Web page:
Extreme weather risks Queensland tourism
QUEENSLAND could be deemed "unfavourable" for tourism with extreme weather events, such as heatwaves, storms and bushfires, predicted to affect the viability of the state's booming tourism industry.
The United Nations has identified Australia as one of five tourism hotspots vulnerable to climate change. The nation's top attractions, including beaches, wildlife, the Great Barrier Reef and national parks, could be at risk from changing weather patterns.
The Climate Council will today reveal the extent of the threat to Australia's tourism industry from climate change, warning northern states such as Queensland are at highest risk of becoming "inhospitable" during peak tourism times.
Analysis for the United Nations found Australian tourism was particularly vulnerable due to hotter summers, warmer winters, water scarcity, marine biodiversity loss, sea level rise, an increase in disease outbreaks and an increase in extreme weather events.
"Analysis indicated that … much of Queensland, including key access points to the Great Barrier Reef such as Cairns and Townsville, could become inhospitable during substantial parts of the year, especially in the summer months, the peak season for international visitors," the report said.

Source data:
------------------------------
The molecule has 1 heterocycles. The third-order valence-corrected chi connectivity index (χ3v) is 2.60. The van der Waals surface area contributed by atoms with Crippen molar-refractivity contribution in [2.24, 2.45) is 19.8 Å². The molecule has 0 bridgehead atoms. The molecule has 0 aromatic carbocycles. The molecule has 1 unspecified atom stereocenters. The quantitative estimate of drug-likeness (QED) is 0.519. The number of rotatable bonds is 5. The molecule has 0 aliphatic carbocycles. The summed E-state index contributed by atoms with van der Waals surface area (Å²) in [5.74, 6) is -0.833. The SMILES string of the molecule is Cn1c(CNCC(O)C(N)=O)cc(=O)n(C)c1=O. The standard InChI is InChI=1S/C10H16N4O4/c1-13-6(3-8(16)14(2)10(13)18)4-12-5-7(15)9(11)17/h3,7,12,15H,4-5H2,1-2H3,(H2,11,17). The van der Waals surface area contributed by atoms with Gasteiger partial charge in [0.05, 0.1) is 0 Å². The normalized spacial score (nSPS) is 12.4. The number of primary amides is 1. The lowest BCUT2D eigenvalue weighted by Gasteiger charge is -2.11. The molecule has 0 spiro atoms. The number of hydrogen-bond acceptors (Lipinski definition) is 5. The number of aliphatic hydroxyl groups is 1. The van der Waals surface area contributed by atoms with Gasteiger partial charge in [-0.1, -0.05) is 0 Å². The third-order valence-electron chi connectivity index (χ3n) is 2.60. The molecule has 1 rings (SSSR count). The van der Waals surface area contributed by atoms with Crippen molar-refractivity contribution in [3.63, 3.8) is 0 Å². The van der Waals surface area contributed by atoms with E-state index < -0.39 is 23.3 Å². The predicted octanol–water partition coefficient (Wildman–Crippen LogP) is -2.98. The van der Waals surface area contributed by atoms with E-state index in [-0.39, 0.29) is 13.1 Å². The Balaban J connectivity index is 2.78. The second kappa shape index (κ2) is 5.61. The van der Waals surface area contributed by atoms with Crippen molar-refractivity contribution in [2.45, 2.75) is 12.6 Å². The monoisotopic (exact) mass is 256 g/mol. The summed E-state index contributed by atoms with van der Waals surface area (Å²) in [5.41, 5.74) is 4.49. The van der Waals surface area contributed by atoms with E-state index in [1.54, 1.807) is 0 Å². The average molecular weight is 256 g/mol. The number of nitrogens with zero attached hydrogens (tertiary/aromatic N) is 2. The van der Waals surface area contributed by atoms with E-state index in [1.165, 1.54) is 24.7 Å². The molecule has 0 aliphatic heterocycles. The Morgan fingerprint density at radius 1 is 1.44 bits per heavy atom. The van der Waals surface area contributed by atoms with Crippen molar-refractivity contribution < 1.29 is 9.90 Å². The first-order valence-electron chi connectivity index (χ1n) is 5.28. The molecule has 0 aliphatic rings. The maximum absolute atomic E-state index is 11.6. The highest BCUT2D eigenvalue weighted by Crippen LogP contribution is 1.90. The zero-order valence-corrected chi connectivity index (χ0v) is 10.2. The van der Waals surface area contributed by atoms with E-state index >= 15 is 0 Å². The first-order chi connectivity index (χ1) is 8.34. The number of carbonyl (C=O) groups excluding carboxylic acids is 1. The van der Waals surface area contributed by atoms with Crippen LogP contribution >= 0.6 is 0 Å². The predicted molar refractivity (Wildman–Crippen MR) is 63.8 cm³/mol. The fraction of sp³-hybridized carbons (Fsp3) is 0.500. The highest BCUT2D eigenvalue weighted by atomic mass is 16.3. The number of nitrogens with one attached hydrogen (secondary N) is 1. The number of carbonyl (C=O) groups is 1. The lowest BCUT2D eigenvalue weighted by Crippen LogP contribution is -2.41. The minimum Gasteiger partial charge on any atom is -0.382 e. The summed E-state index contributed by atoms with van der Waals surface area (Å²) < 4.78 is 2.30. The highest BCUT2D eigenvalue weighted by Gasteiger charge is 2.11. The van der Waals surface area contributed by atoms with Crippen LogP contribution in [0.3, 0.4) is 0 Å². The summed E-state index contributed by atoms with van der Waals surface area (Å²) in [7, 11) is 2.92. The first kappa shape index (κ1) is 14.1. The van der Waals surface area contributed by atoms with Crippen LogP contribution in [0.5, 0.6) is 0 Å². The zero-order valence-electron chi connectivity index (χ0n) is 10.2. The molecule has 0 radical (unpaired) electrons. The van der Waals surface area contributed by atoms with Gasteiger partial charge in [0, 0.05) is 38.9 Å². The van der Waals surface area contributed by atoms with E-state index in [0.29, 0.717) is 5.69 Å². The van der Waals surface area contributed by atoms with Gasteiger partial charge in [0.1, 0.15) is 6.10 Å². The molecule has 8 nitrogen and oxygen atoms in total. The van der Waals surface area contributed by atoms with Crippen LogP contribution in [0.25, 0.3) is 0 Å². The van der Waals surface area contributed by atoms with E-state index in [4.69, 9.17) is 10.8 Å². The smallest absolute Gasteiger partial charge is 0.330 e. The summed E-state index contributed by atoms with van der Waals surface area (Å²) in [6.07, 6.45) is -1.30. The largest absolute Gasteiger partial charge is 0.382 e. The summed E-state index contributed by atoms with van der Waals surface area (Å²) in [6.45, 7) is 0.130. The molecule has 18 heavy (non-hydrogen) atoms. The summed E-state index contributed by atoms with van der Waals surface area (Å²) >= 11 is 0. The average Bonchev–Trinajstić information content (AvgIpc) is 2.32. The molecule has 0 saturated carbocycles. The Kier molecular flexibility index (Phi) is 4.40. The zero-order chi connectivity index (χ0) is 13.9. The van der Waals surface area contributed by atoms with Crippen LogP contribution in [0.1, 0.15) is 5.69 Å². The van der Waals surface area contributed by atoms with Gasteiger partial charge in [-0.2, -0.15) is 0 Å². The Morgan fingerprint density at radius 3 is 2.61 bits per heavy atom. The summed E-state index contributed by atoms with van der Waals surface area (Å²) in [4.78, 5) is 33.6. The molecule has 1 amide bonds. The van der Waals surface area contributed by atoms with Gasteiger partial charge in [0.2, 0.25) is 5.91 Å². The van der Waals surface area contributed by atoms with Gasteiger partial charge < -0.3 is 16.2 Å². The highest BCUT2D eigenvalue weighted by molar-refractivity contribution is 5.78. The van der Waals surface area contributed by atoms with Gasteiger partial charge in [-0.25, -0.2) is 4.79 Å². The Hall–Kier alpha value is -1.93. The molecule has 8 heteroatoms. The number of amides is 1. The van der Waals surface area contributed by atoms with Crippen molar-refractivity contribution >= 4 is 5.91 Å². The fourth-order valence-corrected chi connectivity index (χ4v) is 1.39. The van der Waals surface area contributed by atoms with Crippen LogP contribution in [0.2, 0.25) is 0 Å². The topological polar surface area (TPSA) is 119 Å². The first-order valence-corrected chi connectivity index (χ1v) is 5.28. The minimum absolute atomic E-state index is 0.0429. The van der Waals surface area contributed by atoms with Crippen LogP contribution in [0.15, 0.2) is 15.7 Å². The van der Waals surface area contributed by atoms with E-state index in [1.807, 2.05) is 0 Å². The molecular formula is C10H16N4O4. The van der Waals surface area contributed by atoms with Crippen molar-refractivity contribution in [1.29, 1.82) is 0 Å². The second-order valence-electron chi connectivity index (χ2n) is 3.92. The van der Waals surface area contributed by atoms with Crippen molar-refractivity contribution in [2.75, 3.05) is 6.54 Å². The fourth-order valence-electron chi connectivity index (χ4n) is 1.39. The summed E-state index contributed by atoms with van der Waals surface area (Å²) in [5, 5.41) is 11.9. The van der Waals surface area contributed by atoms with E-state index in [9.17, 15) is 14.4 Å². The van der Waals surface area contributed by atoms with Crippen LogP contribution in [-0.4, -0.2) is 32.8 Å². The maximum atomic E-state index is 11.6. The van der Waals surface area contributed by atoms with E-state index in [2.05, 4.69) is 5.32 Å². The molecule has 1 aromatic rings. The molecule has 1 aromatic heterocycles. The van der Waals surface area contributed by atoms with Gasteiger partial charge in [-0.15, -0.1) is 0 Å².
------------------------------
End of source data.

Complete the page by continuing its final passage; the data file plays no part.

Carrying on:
"Brisbane and the Gold Coast are also projected to suffer substantial declines in climate attractiveness during the high season."
Lead author Professor Lesley Hughes said the effects were already being felt in Queensland as evidenced by coral bleaching, beach erosion, rising temperatures and the southern movement of Irukandji jellyfish.
The report said more than 60 per cent of Queensland's 12,276km of open coastline was susceptible to rising sea levels. Surveys revealed up to 23 per cent of travellers would respond to beach damage by switching destinations, a move that could strip $56 million a year from the Sunshine Coast.
"Both from a jobs and dollars perspective, tourism is a hugely important industry that we can't afford to risk," Prof Hughes said.
Researchers warned rising sea temperatures would see the deadly Irukandji jellyfish continue its spread further south, potentially as far as the Gold Coast.
"Climate change is not a future problem, it's a now problem, and it's just going to accelerate over the next few decades if something isn't done," Prof Hughes said.
Tourism Minister Kate Jones said the Queensland Government was addressing climate change with $20 billion of projects under construction, planned and proposed and $247 million invested in improving Reef water quality.
"The Great Barrier Reef is worth $6 billion to Queensland's economy and supports more than 60,000," she said.
"The Prime Minister needs to get serious about climate change and the risk to the Reef."